Before you bash me for saying such a horrible thing, read on…
Things sure are heating up around the country with the Supreme Court hearing arguments for Prop 8 and DOMA this week. As a married gay woman who is starting a family with my wife, I’m feeling very vulnerable that my rights and the future of equality in this country hang in the hands of nine Supreme Court justices, one of whom is a homophobe.
With all the coverage of what’s going on in D.C., you can’t escape the ignorant comments: homosexuality is a choice; God hates fags; marriage equality is harmful for children (more about why that is totally not true here and here); allowing gays to marry will ruin straight marriages (If your marriage is really so weak that the marriage of total strangers can tear yours apart, I think you have some other issues you should be focusing your attention on, but I digress…) and blah, blah, blah, blah, blah.
These sentiments are full of hate. And fear. They are hurtful, to say the least.
But the one that irks me the most is “homosexuality is a choice.” The people who say this have absolutely no idea how challenging it is to be a gay person living in this world. Now hold on, this isn’t a pity party, and sure, it could always be worse — and it absolutely is for the trans* community. But if you can seriously think that anybody would choose to live a life littered with legal discrimination, a life that increases the chance of being physically harmed by others, a life that is illegal and can actually get you killed in certain countries throughout the world, you are out of your mind.
It’s true that I live a pretty cushy gay life with my wife in New York State. I’m out at my job. My family has fully accepted me from Day 1, never having wavered in their love and support of me. There’s only an issue with some of my wife’s family, so I guess that’s not the worst (though, it is definitely the most painful). And I know many happy, healthy, and successful gay people and couples. We rise. Above it all.
But it’s not without struggle.
When I think about my future children, I know that if any of them are gay, I will love them unconditionally. I will stand with them and fight for them. No. Matter. What.
But there are certain obstacles they would face being gay, and while I would love my children no matter what, their lives would be harder. It’s a simple fact, and here’s why…
Lack of 1,138 Rights 1 of 10
In 2004, the General Accounting Office for the Federal Government calculated that there are 1,138 rights associated with civil marriage. These rights are denied to same-sex couples.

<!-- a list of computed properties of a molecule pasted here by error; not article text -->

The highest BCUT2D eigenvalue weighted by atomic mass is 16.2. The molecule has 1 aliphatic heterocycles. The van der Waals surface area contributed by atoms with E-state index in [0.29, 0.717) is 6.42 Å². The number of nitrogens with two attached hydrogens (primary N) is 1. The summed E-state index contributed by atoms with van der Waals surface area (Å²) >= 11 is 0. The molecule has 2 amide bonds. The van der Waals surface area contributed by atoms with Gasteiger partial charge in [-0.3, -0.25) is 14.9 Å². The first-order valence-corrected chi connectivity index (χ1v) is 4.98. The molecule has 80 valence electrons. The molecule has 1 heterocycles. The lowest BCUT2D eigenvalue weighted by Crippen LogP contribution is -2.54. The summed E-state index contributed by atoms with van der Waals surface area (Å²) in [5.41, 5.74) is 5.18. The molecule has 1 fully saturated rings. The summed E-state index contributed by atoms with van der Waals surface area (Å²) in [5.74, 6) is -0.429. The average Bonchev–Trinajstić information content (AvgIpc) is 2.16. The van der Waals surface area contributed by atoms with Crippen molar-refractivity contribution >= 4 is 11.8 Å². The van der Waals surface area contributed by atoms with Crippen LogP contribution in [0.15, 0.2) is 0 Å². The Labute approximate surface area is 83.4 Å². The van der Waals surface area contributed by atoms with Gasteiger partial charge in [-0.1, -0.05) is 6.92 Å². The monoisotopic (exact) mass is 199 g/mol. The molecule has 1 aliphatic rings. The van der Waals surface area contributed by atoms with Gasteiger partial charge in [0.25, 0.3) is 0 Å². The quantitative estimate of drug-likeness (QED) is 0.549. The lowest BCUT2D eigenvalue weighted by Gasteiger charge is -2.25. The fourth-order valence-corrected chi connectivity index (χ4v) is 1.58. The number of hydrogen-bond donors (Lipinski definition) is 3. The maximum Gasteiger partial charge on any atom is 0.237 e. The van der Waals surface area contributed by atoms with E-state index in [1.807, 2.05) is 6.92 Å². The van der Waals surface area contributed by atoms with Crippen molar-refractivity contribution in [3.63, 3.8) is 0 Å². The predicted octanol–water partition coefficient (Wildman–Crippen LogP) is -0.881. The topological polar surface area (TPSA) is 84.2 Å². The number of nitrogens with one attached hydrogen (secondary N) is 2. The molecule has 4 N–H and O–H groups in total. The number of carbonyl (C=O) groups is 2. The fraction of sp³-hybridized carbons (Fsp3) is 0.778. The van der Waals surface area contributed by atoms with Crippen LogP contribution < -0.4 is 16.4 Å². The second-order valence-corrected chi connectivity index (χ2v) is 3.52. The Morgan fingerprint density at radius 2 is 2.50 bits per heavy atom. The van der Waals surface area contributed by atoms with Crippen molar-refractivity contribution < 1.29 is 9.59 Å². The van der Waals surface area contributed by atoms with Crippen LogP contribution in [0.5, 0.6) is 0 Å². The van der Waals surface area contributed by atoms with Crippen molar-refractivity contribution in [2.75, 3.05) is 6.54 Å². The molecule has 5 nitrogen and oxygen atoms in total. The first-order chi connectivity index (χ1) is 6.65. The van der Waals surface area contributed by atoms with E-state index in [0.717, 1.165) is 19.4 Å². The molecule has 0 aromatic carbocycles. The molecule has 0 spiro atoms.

Photo and Source Credit: Marriage Equality USA
Gays Can Be Legally Fired in 29 States Simply for Being Gay 2 of 10
In the majority of the states in this country – 29, in fact – an employer can legally fire a gay employee for no other reason than being gay. That's in more than half of this country. Now, in 2013.
Photo and Source Credit: Upworthy
Higher Suicide Rates 3 of 10
1,007 Hate Groups 4 of 10
Constantly Explaining Yourself 5 of 10
I can't tell you how many times I've had to repeat the word "wife" when explaining who my wife is – to the cable guy, the representative on the phone, cashiers, nurses – the list goes on. And whenever I met someone new, "the conversation" has to happen: Yes, I'm gay; Yes, I'm married to a woman; Yes, we're going to be moms.
Health Care Discrimination 6 of 10
Housing Discrimination 7 of 10
Being Gay is ILLEGAL in 76 Countries 8 of 10
Homosexuality is straight-up illegal in 76 countries throughout the world. Penalties for gays include jail time and even death.
Full Marriage Equality Isn’t a Reality 9 of 10
My wife and I are legally married in the state of New York. But the federal government doesn't recognize our marriage, nor does the majority of the states in this country.
Photo: Tamme Stitt Photography
Because This Could Be My Son 10 of 10
This is Barie Shortell. He was brutally attacked by a group of four teenagers for being gay. He is somebody's son.
Source and Photo Credit: Greenpoint Gazette
Featured Image: iStockphoto
Read more of Aela’s writing at Two Moms Make a Right.
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